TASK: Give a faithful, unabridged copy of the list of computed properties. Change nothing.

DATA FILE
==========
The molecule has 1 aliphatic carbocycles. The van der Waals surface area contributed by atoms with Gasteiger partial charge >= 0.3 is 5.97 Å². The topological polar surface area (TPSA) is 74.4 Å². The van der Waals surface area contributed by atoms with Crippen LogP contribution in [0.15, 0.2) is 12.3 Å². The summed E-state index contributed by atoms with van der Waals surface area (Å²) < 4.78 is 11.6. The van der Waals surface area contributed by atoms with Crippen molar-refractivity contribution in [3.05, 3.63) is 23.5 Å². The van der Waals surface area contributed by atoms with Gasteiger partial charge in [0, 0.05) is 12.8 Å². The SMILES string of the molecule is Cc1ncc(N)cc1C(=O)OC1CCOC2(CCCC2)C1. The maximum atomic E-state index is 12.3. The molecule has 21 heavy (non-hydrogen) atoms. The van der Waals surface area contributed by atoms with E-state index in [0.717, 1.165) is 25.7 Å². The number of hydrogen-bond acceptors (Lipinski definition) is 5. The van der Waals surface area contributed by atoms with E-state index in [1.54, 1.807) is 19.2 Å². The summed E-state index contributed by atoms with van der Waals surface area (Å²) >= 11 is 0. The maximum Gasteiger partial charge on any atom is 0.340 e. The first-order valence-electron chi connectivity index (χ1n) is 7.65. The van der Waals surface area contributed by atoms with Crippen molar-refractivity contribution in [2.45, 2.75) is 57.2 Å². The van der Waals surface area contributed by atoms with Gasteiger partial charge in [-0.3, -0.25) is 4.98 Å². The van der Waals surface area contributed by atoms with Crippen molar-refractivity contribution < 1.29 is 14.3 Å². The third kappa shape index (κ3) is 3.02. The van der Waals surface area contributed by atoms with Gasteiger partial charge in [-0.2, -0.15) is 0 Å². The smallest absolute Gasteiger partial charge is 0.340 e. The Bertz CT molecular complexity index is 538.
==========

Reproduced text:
The molecule has 1 aliphatic carbocycles. The van der Waals surface area contributed by atoms with Gasteiger partial charge >= 0.3 is 5.97 Å². The topological polar surface area (TPSA) is 74.4 Å². The van der Waals surface area contributed by atoms with Crippen LogP contribution in [0.15, 0.2) is 12.3 Å². The summed E-state index contributed by atoms with van der Waals surface area (Å²) < 4.78 is 11.6. The van der Waals surface area contributed by atoms with Crippen molar-refractivity contribution in [3.05, 3.63) is 23.5 Å². The van der Waals surface area contributed by atoms with Gasteiger partial charge in [0, 0.05) is 12.8 Å². The SMILES string of the molecule is Cc1ncc(N)cc1C(=O)OC1CCOC2(CCCC2)C1. The maximum atomic E-state index is 12.3. The molecule has 21 heavy (non-hydrogen) atoms. The van der Waals surface area contributed by atoms with E-state index in [0.717, 1.165) is 25.7 Å². The number of hydrogen-bond acceptors (Lipinski definition) is 5. The van der Waals surface area contributed by atoms with E-state index in [1.54, 1.807) is 19.2 Å². The summed E-state index contributed by atoms with van der Waals surface area (Å²) >= 11 is 0. The maximum Gasteiger partial charge on any atom is 0.340 e. The first-order valence-electron chi connectivity index (χ1n) is 7.65. The van der Waals surface area contributed by atoms with Crippen molar-refractivity contribution in [2.45, 2.75) is 57.2 Å². The van der Waals surface area contributed by atoms with Gasteiger partial charge in [-0.3, -0.25) is 4.98 Å². The van der Waals surface area contributed by atoms with Crippen molar-refractivity contribution < 1.29 is 14.3 Å². The third kappa shape index (κ3) is 3.02. The van der Waals surface area contributed by atoms with Gasteiger partial charge in [-0.2, -0.15) is 0 Å². The smallest absolute Gasteiger partial charge is 0.340 e. The Bertz CT molecular complexity index is 538.